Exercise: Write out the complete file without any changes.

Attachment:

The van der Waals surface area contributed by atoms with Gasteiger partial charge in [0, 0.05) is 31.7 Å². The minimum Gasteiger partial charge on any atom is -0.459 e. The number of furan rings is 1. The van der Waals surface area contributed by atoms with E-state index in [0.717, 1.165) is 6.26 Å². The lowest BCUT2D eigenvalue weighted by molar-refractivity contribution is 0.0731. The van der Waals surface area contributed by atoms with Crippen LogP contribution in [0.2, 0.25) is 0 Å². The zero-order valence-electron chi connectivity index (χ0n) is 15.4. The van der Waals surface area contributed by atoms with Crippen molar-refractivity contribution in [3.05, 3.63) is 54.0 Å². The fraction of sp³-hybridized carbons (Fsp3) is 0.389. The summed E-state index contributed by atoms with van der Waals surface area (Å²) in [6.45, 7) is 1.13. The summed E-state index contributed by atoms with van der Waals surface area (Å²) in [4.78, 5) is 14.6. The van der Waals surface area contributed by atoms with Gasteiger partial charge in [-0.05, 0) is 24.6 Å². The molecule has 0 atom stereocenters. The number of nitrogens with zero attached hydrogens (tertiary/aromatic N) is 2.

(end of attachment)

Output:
The van der Waals surface area contributed by atoms with Gasteiger partial charge in [0, 0.05) is 31.7 Å². The minimum Gasteiger partial charge on any atom is -0.459 e. The number of furan rings is 1. The van der Waals surface area contributed by atoms with E-state index in [0.717, 1.165) is 6.26 Å². The lowest BCUT2D eigenvalue weighted by molar-refractivity contribution is 0.0731. The van der Waals surface area contributed by atoms with Crippen LogP contribution in [0.2, 0.25) is 0 Å². The zero-order valence-electron chi connectivity index (χ0n) is 15.4. The van der Waals surface area contributed by atoms with Crippen molar-refractivity contribution in [3.05, 3.63) is 54.0 Å². The fraction of sp³-hybridized carbons (Fsp3) is 0.389. The summed E-state index contributed by atoms with van der Waals surface area (Å²) in [6.45, 7) is 1.13. The summed E-state index contributed by atoms with van der Waals surface area (Å²) in [4.78, 5) is 14.6. The van der Waals surface area contributed by atoms with Gasteiger partial charge in [-0.05, 0) is 24.6 Å². The molecule has 0 atom stereocenters. The number of nitrogens with zero attached hydrogens (tertiary/aromatic N) is 2.